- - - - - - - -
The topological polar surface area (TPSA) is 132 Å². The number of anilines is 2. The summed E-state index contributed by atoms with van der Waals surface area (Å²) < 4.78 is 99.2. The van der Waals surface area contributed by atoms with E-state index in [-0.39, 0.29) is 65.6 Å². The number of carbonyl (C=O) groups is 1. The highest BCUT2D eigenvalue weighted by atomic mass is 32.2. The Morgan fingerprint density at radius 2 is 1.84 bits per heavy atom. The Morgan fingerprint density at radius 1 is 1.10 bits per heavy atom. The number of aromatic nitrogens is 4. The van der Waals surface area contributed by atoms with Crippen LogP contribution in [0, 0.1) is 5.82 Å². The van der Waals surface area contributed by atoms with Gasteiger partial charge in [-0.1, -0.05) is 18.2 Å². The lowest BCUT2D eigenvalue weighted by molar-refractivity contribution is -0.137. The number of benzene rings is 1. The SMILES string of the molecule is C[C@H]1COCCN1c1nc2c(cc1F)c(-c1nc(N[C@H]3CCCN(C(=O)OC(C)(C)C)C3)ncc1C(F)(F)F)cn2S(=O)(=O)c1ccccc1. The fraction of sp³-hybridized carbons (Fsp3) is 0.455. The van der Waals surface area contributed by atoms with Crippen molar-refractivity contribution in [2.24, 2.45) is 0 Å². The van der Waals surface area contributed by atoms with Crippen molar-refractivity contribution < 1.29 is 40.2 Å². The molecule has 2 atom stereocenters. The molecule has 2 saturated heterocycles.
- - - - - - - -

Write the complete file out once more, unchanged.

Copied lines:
The topological polar surface area (TPSA) is 132 Å². The number of anilines is 2. The summed E-state index contributed by atoms with van der Waals surface area (Å²) < 4.78 is 99.2. The van der Waals surface area contributed by atoms with E-state index in [-0.39, 0.29) is 65.6 Å². The number of carbonyl (C=O) groups is 1. The highest BCUT2D eigenvalue weighted by atomic mass is 32.2. The Morgan fingerprint density at radius 2 is 1.84 bits per heavy atom. The Morgan fingerprint density at radius 1 is 1.10 bits per heavy atom. The number of aromatic nitrogens is 4. The van der Waals surface area contributed by atoms with Crippen LogP contribution in [0, 0.1) is 5.82 Å². The van der Waals surface area contributed by atoms with Gasteiger partial charge in [-0.1, -0.05) is 18.2 Å². The lowest BCUT2D eigenvalue weighted by molar-refractivity contribution is -0.137. The number of benzene rings is 1. The SMILES string of the molecule is C[C@H]1COCCN1c1nc2c(cc1F)c(-c1nc(N[C@H]3CCCN(C(=O)OC(C)(C)C)C3)ncc1C(F)(F)F)cn2S(=O)(=O)c1ccccc1. The fraction of sp³-hybridized carbons (Fsp3) is 0.455. The van der Waals surface area contributed by atoms with Crippen molar-refractivity contribution in [2.24, 2.45) is 0 Å². The van der Waals surface area contributed by atoms with Crippen molar-refractivity contribution < 1.29 is 40.2 Å². The molecule has 2 atom stereocenters. The molecule has 2 saturated heterocycles.